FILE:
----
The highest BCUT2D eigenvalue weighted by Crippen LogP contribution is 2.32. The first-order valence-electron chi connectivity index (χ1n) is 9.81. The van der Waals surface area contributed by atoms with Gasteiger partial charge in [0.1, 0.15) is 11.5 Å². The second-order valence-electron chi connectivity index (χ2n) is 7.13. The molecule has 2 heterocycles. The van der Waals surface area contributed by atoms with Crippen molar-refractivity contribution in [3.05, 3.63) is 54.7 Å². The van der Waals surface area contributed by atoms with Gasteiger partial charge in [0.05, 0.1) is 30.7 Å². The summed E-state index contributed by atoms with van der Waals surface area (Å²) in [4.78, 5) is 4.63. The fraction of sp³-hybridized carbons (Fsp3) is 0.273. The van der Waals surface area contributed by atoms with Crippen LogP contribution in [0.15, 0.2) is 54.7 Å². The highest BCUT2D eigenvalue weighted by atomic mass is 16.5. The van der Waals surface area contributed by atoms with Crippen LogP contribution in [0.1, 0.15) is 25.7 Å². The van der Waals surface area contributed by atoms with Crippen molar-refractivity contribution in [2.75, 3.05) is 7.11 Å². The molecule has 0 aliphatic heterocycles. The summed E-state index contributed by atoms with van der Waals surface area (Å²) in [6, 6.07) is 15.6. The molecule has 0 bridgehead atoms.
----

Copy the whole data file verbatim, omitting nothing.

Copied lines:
The highest BCUT2D eigenvalue weighted by Crippen LogP contribution is 2.32. The first-order valence-electron chi connectivity index (χ1n) is 9.81. The van der Waals surface area contributed by atoms with Gasteiger partial charge in [0.1, 0.15) is 11.5 Å². The second-order valence-electron chi connectivity index (χ2n) is 7.13. The molecule has 2 heterocycles. The van der Waals surface area contributed by atoms with Crippen molar-refractivity contribution in [3.05, 3.63) is 54.7 Å². The van der Waals surface area contributed by atoms with Gasteiger partial charge in [0.05, 0.1) is 30.7 Å². The summed E-state index contributed by atoms with van der Waals surface area (Å²) in [4.78, 5) is 4.63. The fraction of sp³-hybridized carbons (Fsp3) is 0.273. The van der Waals surface area contributed by atoms with Crippen LogP contribution in [0.15, 0.2) is 54.7 Å². The highest BCUT2D eigenvalue weighted by atomic mass is 16.5. The van der Waals surface area contributed by atoms with Crippen LogP contribution in [0.1, 0.15) is 25.7 Å². The van der Waals surface area contributed by atoms with Crippen molar-refractivity contribution in [2.75, 3.05) is 7.11 Å². The molecule has 0 aliphatic heterocycles. The summed E-state index contributed by atoms with van der Waals surface area (Å²) in [6, 6.07) is 15.6. The molecule has 0 bridgehead atoms.